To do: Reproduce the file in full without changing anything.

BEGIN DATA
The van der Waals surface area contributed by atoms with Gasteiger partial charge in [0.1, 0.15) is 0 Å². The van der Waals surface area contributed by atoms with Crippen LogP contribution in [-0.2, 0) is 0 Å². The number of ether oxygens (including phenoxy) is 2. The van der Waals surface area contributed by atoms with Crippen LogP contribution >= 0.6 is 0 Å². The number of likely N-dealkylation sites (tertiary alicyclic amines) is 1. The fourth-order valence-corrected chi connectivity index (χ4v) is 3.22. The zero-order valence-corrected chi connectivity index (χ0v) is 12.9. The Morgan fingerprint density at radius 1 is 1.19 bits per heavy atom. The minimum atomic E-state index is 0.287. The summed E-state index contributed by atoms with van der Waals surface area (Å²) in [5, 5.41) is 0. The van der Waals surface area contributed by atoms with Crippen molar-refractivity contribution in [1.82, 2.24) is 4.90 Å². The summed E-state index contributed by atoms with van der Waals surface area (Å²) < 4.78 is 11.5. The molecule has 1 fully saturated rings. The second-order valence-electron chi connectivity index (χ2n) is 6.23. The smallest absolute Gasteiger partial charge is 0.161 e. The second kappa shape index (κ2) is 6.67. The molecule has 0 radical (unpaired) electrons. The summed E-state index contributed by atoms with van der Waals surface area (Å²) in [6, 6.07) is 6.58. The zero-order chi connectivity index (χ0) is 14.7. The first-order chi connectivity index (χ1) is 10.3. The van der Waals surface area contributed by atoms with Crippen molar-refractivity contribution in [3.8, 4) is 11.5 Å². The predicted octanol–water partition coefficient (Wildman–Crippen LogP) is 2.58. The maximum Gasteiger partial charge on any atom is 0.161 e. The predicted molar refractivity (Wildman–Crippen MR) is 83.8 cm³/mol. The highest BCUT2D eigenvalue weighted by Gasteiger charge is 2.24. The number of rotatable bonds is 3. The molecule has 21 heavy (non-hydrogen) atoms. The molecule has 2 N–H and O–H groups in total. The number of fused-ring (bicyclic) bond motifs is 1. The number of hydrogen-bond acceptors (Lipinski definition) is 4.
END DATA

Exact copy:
The van der Waals surface area contributed by atoms with Gasteiger partial charge in [0.1, 0.15) is 0 Å². The van der Waals surface area contributed by atoms with Crippen LogP contribution in [-0.2, 0) is 0 Å². The number of ether oxygens (including phenoxy) is 2. The van der Waals surface area contributed by atoms with Crippen LogP contribution >= 0.6 is 0 Å². The number of likely N-dealkylation sites (tertiary alicyclic amines) is 1. The fourth-order valence-corrected chi connectivity index (χ4v) is 3.22. The zero-order valence-corrected chi connectivity index (χ0v) is 12.9. The Morgan fingerprint density at radius 1 is 1.19 bits per heavy atom. The minimum atomic E-state index is 0.287. The summed E-state index contributed by atoms with van der Waals surface area (Å²) in [5, 5.41) is 0. The van der Waals surface area contributed by atoms with Crippen molar-refractivity contribution in [1.82, 2.24) is 4.90 Å². The summed E-state index contributed by atoms with van der Waals surface area (Å²) < 4.78 is 11.5. The molecule has 1 fully saturated rings. The second-order valence-electron chi connectivity index (χ2n) is 6.23. The smallest absolute Gasteiger partial charge is 0.161 e. The second kappa shape index (κ2) is 6.67. The molecule has 0 radical (unpaired) electrons. The summed E-state index contributed by atoms with van der Waals surface area (Å²) in [6, 6.07) is 6.58. The zero-order chi connectivity index (χ0) is 14.7. The first-order chi connectivity index (χ1) is 10.3. The van der Waals surface area contributed by atoms with Crippen molar-refractivity contribution in [3.8, 4) is 11.5 Å². The predicted octanol–water partition coefficient (Wildman–Crippen LogP) is 2.58. The maximum Gasteiger partial charge on any atom is 0.161 e. The predicted molar refractivity (Wildman–Crippen MR) is 83.8 cm³/mol. The highest BCUT2D eigenvalue weighted by Gasteiger charge is 2.24. The number of rotatable bonds is 3. The molecule has 21 heavy (non-hydrogen) atoms. The molecule has 2 N–H and O–H groups in total. The number of fused-ring (bicyclic) bond motifs is 1. The number of hydrogen-bond acceptors (Lipinski definition) is 4.